A Summary of Human Population Growth and Future Options


The birth rate in the US in 1910 was 31.1/1000 population per year or 0.0311 (USstats.htm). The UN estimated a birth rate in Sub-Saharan Africa in 1950-55 of 49.1/1000 or 0.0491 (UN Birth rates.htm). If I assume that the maximum average birth rate for humans has always been about 50/1000 or 0.0500 and that the average net population growth rate was 1.0002 (0.02%/year) between 1 AD and 1250 AD (World Population Growth.htm) then since:


Net growth rate = 1 + births deaths

Then: 1.0002 = 1 + 0.0500 death rate

Or: death rate +1.0002 = 1 + .0500

Or: death rate = 1.0500 -1.0002 = 0.0498


Thus, throughout most of human history, birth rates have only slightly exceeded death rates and the human population grew very slowly. The death rate did not begin to decline much until the inventions of soap, clean drinking water, and sewage systems during the scientific revolutions of 1700 to 1950. By 1970, the human population growth rate had increased to 1.0203 or 2.03% per year (Doubling time = T2 = log(2)/log(net growth rate) = log(2)/log(1.0203) = 35.5 years.). The doubling time from 1 AD to 1250 AD was about 3,000 years!


The US CIA in 2006 estimated 8.25 births/1000 (1.39 births/woman) in Germany and 47.35 births/1000 (6.71 births/woman) in Uganda on average (CIA births.htm). High birth rates are correlated with low incomes per person in poorly developed countries.


Note that 50 births per 1000 population per year corresponds to about 7 live births per woman on average although the range is at least 0 to 15 live births per woman. A population will increase anytime births exceed deaths or when births per woman exceed about 2.0. A population will decrease only when the birth rate is lower than the death rate. The human population explosion since the invention of soap, clean drinking water, and sewage systems after the discovery of bacteria has been driven by a Stone Age birth rate of up to 50/1000 and a declining death rate.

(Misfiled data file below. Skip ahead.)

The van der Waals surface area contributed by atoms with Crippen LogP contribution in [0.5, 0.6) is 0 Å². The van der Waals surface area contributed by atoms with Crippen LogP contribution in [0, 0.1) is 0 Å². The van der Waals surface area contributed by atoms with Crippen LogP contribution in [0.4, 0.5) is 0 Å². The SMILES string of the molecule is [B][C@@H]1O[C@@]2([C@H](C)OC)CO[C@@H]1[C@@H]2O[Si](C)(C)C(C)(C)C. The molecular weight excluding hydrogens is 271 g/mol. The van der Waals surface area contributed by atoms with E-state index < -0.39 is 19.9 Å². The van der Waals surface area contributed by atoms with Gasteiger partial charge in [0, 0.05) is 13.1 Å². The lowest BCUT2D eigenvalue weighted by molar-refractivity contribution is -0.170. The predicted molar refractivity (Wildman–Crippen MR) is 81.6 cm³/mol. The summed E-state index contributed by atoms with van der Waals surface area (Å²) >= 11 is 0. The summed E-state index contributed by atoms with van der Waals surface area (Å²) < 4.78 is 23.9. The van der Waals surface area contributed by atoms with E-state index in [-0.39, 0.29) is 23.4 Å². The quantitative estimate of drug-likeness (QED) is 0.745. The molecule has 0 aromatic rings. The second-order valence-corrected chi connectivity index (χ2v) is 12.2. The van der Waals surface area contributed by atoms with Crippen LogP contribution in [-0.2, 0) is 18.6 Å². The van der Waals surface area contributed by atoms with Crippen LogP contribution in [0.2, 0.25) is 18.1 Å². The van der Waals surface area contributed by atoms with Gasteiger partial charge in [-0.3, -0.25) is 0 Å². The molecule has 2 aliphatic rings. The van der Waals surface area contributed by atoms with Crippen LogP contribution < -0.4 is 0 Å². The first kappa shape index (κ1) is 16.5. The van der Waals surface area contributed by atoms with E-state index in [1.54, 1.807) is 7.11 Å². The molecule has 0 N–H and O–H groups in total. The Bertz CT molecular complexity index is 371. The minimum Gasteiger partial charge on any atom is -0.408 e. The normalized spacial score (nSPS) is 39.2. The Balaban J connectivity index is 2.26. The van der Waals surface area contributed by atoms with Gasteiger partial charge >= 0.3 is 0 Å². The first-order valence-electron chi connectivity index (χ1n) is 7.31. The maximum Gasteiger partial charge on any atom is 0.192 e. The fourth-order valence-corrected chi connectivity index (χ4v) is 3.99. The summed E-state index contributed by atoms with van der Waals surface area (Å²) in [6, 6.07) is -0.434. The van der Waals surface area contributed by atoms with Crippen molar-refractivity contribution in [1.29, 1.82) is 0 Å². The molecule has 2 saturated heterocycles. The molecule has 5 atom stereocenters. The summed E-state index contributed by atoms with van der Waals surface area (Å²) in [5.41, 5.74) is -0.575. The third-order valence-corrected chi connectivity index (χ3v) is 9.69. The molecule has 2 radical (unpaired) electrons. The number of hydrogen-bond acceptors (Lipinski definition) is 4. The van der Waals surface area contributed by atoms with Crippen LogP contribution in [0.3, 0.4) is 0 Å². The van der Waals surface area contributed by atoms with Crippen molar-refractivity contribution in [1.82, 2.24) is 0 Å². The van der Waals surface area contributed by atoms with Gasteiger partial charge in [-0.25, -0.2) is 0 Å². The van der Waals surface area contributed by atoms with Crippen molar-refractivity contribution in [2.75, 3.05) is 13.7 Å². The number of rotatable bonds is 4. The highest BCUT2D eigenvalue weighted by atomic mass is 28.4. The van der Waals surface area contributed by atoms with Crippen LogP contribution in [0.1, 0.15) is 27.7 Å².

If the average birth rate never drops below 2/woman, the human population will try to approach 15 billion, but starvation and disease will probably increase the death rate and keep the maximum between 9 and 12 billion (World2.htm). There are many better alternatives as indicated by Heaven.htm and World_model.htm. All better outcomes require that we reduce the world average birth rate to 10 to 15/1000 (depending upon average life expectancy) fast enough to maintain, and hopefully increase, the average income per person (GDP/capita) while converting from fossil fuels to nuclear fusion and renewable energy sources.


Many people are hoping for an infinite frontier where the human population can grow forever and find infinite cheap resources. This is why many support the space program. The evidence for other habitable planets so far is not at all promising. Even if we could find one other planet similar to Earth, we could never send enough people there to make any difference in the population on Earth Space.htm.

Our real problem is to maintain a stable human population on Earth with a reasonably high GDP per capita and a reasonable distribution of incomes. Future energy sources, costs, and energy efficiency will determine what GDP we can maintain. GDP per capita will then be determined by the size of the human population. Since we will burn all fossil fuel reserves by about 2100 at current rates of use (last line at Fossil Fuel Reserves.htm), we have about 100 years to plan for and make a major transition in energy sources and related population policies.

The infinite frontier is only an illusion which we seek at great peril.